Mexican chocolate tastes nothing like the chocolate traditionally sold in Europe or America. Villagers here grind up pure 100% raw cocoa beans themselves, adding almonds, cinnamon and spices to the mix. Then a little hot milk is added to make a frothy bittersweet brew. Chocolate, once used as currency among the Aztec people, is a key ingredient in mole, a rich luscious savory sauce full of herbs, nuts, fruits and spices. Legend has it a Dominican nun invented the dish when she discovered the magical flavor chocolate imparted to her stew of pureed roast chili and other spices.
Mole is the star dish of today’s lunch. Making it is an all-day process. It is not for the faint hearted. The list of ingredients can make you feel as if you are scaling the culinary equivalent of the Sierra Madres. There are 7 recognized local moles, some require 100 ingredients (and the prep time is about the same as it would take to fly from New York to Oaxaca). But the result is usually spectacular , a rich multi layered sauce that shimmers with shadowed flavors.
Alejandro recommends you start the day before you plan to eat it, especially if you are preparing it for a dinner party. Mole always tastes better the second day. He also suggests that you make an enormous batch, which you can keep in the freezer for future occasions. ‘Most people in Oaxaca eat it twice a week,’ he says.
As a 7 year old, Alejandro helped his mother make mole. But in Alejandro’s restaurant, he has a special mole chef whom he refers to as Mrs. Georgina. Most of Mexico’s restaurants are staffed by women. ‘The best mole you have is made by someone’s mum or grandma. Women are taught the recipe by their mothers.’ Today Mrs. Georgina is making a Mole Coloradito (which means little red mole) to be served in the traditional way with chicken and rice (pork and rice is another popular option). Alejandro sometimes likes to pair mole with duck, lamb or rabbit. Macrina and Alberta say they like to serve their mole with black beans and cactus leaves.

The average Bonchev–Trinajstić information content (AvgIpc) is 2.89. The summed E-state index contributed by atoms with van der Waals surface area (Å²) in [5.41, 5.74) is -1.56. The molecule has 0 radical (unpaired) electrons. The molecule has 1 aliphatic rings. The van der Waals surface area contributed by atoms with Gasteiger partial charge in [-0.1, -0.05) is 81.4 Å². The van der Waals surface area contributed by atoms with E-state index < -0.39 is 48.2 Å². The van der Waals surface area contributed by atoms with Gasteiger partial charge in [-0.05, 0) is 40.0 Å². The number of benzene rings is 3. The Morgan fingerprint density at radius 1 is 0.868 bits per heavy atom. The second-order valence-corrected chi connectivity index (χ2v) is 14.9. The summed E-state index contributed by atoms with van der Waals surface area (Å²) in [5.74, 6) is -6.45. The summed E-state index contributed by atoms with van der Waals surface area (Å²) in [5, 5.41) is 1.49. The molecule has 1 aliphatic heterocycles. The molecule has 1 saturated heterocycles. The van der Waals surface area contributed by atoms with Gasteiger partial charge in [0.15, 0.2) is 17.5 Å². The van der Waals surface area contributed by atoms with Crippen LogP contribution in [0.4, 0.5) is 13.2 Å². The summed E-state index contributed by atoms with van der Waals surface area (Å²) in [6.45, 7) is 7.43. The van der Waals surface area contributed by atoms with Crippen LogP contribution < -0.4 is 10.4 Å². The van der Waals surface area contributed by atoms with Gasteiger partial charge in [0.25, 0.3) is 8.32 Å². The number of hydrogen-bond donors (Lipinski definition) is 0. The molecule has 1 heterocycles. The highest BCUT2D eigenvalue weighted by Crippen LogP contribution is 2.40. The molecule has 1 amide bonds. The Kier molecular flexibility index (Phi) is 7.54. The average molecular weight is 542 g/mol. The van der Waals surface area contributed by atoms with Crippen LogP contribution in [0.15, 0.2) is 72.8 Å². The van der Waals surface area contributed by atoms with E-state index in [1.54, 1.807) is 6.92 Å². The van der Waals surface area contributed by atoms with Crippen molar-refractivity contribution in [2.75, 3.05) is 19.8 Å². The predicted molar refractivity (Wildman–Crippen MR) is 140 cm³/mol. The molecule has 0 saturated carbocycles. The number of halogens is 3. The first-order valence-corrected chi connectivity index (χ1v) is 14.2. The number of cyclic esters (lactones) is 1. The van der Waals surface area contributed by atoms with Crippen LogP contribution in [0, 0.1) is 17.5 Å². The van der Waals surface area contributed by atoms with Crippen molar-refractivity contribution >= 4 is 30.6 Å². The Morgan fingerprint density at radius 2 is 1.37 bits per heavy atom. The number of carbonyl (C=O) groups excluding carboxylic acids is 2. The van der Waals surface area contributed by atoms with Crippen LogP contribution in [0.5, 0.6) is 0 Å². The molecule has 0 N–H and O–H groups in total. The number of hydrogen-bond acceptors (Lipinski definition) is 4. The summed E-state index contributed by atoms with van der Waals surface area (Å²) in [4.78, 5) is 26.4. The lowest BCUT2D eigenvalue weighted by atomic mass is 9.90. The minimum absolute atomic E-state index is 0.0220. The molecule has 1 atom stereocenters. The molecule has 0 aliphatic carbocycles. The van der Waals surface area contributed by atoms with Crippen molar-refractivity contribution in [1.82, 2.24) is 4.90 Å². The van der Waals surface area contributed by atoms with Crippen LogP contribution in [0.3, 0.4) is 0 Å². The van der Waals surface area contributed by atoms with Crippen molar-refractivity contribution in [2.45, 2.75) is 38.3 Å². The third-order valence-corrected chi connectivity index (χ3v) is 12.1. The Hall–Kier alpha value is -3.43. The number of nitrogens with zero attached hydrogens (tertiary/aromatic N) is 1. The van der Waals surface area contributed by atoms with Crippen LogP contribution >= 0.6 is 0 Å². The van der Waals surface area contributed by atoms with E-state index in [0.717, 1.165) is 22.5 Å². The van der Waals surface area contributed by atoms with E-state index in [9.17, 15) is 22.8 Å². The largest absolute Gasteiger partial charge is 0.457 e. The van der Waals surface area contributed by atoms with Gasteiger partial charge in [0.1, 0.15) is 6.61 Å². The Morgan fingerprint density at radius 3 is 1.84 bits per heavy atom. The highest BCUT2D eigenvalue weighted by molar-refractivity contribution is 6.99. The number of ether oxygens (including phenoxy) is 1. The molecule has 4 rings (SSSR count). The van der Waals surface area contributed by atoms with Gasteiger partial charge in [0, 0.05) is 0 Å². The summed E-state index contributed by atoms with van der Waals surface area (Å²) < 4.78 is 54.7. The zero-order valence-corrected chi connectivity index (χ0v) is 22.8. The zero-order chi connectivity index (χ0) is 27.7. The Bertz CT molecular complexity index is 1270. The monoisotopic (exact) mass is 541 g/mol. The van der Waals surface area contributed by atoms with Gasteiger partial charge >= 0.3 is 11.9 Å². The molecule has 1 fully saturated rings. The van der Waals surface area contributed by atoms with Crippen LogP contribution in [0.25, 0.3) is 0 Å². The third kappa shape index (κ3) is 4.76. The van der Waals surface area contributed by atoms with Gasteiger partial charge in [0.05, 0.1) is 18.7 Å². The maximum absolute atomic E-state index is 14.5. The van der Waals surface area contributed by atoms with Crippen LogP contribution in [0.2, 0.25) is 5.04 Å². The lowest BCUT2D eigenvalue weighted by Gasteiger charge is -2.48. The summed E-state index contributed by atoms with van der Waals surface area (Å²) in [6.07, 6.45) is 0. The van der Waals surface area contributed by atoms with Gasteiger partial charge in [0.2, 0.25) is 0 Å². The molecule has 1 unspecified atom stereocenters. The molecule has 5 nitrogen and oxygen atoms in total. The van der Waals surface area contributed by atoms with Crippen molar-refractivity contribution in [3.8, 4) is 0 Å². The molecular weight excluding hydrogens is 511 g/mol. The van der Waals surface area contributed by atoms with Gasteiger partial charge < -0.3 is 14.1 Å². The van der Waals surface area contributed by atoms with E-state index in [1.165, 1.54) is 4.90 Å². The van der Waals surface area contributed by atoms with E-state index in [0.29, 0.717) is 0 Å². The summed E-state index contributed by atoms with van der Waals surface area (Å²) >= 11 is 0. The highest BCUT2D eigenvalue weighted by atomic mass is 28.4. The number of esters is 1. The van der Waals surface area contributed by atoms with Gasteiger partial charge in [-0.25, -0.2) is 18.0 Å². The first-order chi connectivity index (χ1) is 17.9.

There is very little equipment in Alejandro’s kitchen. The mole is cooked in large red pots (made by Macrina and Alberta). On one counter is a small wooden tortilla press, which looks like a mini printing press. Fresh tortillas are a local religion. Alejandro’s mother got up at 5am everyday to grind corn and make tortillas. ‘My grandfather wouldn’t eat if there weren’t fresh,’ he says.
Today’s meal starts with a hearty fava bean and shrimp soup. ‘It is a whole meal, ‘ says Alejandro putting a spoon in to the soup to taste it. It is traditionally served with chili relenos or salty cold fish. As talk turns to art and as the hours pass, the mole coloradito arrives and with every bite it seems to mellow the mood. However, the greatest hush descends over the table when the desert arrives. It is a gourmet Zapotec dish called Nicuatole. ‘It is pre-Columbian,’ says Alejandro proudly as he presents the set desert made with blue corn, condensed milk, cinnamon, sugar and lime zest. It is typically served with tropical fruit. And today is no exception. Alejandro is using the exotic pink pitahaya and the white foam from inside the Cauginicuil pods that he collected at the Zaachila market.
By 5pm lunch is winding down. Graciela and Claudina plan to take naps before returning to their gallery. Macrina suddenly produces a cell phone to summon her driver to return to their rural studio. Alejandro pushes back his chair and sips on a pineapple and alfalfa water juice. ‘Internationally people talk about the slow food movement. But here people laugh at the idea. Our food has always been slow.’ And that is just the way everyone likes it.